Targeting Stock Exchanges is Key in Civil Society’s Push for Country-by-Country Reporting, writes François Valérian
Today, Transparency International and the Revenue Watch Institute have published the Promoting Revenue Transparency 2011 Report on Oil and Gas Companies. This report evaluates corporate reporting performance on anti-corruption programmes, on subsidiaries and partners, as well as on country-level financial results and technical data.
The report shows a concerning reporting gap. Most companies score significantly better in reporting on anti-corruption programmes than in country-level reporting of relevant financial and technical data. This gap further illustrates the major focus of corporate communication, at least for listed companies, which is to satisfy the global capital markets. What those markets want has to be communicated; what they don’t want or want less is given lower priority.
Civil society organisations have been successful in increasing the visibility of the fight against corruption, ensuring that the anti-corruption issue has reached the investor community, and more and more companies are now reporting on what they do in the area. Investors do not always perceive country-level information as relevant since they prefer financial data be broken down by global industry segments or by large regions, when it comes to geography. The political territory is rarely perceived as an economically relevant space.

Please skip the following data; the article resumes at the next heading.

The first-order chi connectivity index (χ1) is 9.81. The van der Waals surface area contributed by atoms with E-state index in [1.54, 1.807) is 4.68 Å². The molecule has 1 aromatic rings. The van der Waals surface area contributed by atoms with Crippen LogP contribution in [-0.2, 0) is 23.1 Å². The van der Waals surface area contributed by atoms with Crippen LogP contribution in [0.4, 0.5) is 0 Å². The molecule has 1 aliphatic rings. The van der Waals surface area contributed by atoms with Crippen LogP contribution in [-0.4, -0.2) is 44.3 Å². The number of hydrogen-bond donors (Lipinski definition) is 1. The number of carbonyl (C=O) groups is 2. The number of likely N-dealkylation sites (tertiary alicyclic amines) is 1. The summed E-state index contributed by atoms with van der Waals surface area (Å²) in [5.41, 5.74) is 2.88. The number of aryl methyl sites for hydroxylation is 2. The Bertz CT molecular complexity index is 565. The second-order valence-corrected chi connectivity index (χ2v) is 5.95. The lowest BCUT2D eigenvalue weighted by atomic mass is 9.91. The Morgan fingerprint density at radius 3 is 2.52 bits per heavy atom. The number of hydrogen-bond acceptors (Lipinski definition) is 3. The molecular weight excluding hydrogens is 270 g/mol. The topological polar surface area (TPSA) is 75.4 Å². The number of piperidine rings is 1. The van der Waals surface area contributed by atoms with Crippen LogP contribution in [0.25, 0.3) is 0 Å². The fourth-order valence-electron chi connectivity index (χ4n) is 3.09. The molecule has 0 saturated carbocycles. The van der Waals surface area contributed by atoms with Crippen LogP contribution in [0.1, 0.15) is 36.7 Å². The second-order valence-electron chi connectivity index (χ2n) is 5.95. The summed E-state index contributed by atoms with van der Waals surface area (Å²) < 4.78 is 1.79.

It is, however, still the most relevant space for most human beings, hence the enduring civil society campaign for country-by-country reporting. This campaign, as we know, won a major battle last July with the Dodd-Frank Act mandating the reporting of all payments made to governments by all extractive companies filing documents with the U.S. Securities and Exchange Commission (SEC).
This week will also see the global conference of the Extractive Industries Transparency Initiative in Paris. Now that countries other than the U.S., such as France or the UK, are supporting mandatory country-by-country reporting, this conference will surely discuss how to integrate the new mandatory disclosure laws with the voluntary, multi-stakeholder process, which has existed since the beginning of the EITI to aggregate corporate fiscal payments on a country-by-country basis.
The requirement for local reporting now goes through the biggest global capital market. Stock market regulations matter much more for global corporations than governmental legislations, and the governmental legislations which have the greatest impact are often those that affect big stock exchanges. Closing the reporting gaps will require stronger advocacy towards stock exchanges, those who invest in them and those who regulate them.
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